To continue on the theme of new beginnings, I have just given birth to a new baby! No, this is not my wonderful grand-daughter whose big blue eyes and chubby cheeks look out at me every time I open my iPhone, but my new booklet Mixed Blessings: Building a Family With and Without Donor Help. For a long time it existed as a rather boring ‘forever being amended’ Word document but it has just been returned from our design/print team looking fresh and professional and with a picture of a family on the cover. It’s amazing what a bit of formatting and colour can do.
Mixed Blessings refers to families where there is one child conceived with a couple’s own eggs and sperm and one or more children (they are often twins) conceived with the help of a donor…usually egg, but sometimes sperm. In 2010 it was becoming clear that increasing numbers of families in this situation – or thinking about having a second child by donor – were joining the Network. They were asking for guidance about if/when/how to share information with their children and with others. Some were also very anxious about how they would feel about a donor conceived child, given their enormous love for their genetically connected one, and indeed if that child might reject them in the future.
Oddly, it took me a little while to realise that this was a situation that I actually knew something about personally. My own family includes a son conceived in my first marriage without help and two sperm donor conceived children in my marriage to Walter. We are all so comfortable with this situation and have lived with it so long that I never think of us as a ‘mixed origins family’. In writing the booklet I wanted to include a broad range of experiences – those who had young children, but also others whose children were older. In the end I talked with members of eleven families, eight headed by heterosexual couples, two by lesbian mothers and one solo mum. I have also included some reflections on my own family as well.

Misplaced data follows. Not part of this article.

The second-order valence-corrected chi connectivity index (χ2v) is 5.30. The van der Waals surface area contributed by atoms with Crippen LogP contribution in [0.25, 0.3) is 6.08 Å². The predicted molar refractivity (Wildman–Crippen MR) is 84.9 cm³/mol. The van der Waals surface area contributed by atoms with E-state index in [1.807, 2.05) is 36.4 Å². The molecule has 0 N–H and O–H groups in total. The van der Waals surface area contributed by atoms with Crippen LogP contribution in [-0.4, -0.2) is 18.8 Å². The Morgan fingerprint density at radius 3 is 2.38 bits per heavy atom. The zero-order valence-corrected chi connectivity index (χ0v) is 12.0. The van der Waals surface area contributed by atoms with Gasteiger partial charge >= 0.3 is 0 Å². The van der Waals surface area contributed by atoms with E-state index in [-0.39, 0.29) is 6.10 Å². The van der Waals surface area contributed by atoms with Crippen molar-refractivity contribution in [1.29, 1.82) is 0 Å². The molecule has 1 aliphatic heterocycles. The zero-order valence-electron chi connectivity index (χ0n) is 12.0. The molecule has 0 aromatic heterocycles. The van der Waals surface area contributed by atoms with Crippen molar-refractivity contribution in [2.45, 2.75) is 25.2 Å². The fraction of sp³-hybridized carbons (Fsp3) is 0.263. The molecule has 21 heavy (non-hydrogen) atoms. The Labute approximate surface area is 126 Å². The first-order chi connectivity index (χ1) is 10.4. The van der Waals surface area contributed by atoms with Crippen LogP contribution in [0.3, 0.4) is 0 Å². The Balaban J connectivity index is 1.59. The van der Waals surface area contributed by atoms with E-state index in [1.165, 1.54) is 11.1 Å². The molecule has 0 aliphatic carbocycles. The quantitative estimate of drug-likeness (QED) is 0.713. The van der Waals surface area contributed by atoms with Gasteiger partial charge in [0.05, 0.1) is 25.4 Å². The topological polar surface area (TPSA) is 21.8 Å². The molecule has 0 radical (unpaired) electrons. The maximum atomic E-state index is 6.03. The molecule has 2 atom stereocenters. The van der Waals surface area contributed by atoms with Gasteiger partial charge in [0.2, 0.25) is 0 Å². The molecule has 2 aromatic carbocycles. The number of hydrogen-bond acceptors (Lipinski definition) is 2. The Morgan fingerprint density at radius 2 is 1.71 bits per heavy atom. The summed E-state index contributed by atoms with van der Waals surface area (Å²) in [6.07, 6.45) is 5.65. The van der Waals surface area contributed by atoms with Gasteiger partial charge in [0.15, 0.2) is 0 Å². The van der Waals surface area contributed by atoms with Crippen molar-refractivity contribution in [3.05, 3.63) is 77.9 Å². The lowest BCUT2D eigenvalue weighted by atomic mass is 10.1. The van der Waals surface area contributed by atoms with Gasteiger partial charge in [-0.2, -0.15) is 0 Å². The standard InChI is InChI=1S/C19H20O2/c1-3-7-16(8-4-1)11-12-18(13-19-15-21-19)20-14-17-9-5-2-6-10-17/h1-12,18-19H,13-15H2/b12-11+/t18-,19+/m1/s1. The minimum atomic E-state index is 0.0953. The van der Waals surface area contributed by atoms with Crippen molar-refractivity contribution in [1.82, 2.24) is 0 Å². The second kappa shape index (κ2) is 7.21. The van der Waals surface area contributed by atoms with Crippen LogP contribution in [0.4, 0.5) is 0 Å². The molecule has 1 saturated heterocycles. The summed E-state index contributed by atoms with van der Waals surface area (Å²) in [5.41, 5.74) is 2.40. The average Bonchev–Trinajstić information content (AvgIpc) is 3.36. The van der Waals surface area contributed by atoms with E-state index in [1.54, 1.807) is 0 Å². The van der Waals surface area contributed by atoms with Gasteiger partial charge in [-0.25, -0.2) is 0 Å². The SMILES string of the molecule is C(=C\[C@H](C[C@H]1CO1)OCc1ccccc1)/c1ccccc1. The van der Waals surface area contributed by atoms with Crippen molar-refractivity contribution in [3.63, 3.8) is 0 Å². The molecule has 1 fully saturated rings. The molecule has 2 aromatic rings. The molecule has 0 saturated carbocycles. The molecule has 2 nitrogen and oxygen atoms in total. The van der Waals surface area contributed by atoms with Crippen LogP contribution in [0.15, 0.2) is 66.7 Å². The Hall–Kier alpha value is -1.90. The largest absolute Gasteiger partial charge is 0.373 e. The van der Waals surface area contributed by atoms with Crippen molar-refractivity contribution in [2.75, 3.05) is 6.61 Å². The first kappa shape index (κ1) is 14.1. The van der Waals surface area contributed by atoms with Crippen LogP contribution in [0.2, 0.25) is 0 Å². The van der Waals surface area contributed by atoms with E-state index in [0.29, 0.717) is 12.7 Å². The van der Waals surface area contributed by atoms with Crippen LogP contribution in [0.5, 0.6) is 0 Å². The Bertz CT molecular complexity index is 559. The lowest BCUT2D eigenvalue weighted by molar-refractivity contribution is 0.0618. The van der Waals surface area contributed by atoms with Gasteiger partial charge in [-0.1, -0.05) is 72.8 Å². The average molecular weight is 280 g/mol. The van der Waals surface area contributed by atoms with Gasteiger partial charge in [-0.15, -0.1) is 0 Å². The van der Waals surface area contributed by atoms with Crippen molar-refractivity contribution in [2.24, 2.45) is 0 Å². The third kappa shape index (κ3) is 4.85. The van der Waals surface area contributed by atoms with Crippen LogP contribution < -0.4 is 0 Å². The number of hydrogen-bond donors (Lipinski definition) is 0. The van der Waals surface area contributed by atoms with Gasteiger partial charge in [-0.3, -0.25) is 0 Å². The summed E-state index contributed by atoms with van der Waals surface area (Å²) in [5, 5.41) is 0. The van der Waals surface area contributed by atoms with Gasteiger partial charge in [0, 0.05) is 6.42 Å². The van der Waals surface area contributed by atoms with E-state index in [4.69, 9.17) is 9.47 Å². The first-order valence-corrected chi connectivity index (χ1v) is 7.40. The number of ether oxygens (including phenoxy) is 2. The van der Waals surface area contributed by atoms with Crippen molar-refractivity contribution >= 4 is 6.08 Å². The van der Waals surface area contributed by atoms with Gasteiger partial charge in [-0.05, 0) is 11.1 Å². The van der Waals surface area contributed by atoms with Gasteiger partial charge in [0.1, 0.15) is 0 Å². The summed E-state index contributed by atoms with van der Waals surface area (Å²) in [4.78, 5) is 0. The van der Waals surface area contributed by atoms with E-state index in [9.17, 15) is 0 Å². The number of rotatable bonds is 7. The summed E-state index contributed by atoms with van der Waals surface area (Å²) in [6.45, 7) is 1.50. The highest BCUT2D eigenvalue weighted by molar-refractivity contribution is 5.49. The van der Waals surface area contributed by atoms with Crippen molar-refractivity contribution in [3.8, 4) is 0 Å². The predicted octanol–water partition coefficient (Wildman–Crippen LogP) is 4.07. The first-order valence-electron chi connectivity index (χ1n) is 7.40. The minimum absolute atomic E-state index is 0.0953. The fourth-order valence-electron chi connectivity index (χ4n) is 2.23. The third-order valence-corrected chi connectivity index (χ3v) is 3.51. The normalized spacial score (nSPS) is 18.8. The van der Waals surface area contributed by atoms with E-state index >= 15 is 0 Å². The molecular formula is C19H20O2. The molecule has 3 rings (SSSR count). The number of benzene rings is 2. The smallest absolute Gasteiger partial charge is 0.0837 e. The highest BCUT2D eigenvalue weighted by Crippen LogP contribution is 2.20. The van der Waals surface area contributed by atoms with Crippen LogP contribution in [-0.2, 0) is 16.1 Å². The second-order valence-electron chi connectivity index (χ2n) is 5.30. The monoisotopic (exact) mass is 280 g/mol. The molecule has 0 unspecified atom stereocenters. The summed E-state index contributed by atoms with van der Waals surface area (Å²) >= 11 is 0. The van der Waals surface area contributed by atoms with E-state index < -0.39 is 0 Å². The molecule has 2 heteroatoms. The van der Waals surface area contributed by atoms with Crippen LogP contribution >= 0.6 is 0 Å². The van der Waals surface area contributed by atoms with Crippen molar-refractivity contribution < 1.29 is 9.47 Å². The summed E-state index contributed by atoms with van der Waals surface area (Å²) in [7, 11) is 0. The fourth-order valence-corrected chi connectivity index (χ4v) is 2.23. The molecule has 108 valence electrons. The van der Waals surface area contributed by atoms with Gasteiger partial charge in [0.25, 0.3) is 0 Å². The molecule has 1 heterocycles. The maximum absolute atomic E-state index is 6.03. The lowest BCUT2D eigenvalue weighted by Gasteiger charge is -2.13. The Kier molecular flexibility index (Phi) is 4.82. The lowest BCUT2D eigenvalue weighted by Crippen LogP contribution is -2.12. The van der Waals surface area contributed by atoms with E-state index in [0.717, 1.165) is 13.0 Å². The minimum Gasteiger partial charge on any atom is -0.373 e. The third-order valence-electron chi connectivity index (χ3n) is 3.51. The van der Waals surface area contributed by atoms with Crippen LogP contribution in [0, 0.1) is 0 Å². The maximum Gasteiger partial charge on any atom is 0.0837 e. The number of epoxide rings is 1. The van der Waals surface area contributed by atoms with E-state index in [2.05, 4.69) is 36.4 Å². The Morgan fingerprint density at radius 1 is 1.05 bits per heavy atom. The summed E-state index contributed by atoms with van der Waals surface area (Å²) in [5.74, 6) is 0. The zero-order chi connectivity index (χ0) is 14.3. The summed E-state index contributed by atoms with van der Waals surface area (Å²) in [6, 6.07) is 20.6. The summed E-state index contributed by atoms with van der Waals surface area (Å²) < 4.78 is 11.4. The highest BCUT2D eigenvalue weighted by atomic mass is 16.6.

We recruited participants by way of the DCN eBulletin. Some of the women I spoke to said they chose to take part because they knew talking with me would force them to stop and think about how they felt about having a family this way. From a time when they were pre-occupied with fertility matters and anxieties over using donor conception, they had gone to being madly busy with being ordinary women juggling children, jobs, childcare etc….something they were delighting in and were very grateful for. But they welcomed time to be reflective as well.
The topics in the booklet range from the pain of secondary infertility, through fears and worries, some language on sharing information with older and younger children and a chapter on ‘difference’ – what this can mean for a family and how it might be managed. All the sections are illustrated with quotes and insights from the families I talked to. Some stories are told at length and some referred to more peripherally.
As an author I am thrilled to see my work turned into something that looks so very attractive and professional and that I hope will be of help and support to families. As an author I am also anxious about my work appearing publicly and so being open to comment and criticism. Not everyone is happy to have another booklet from the DC Network helping to reassure people that creating children by donor conception can be managed without causing harm. But as a woman with three children by three different men I’m very clear that it can be.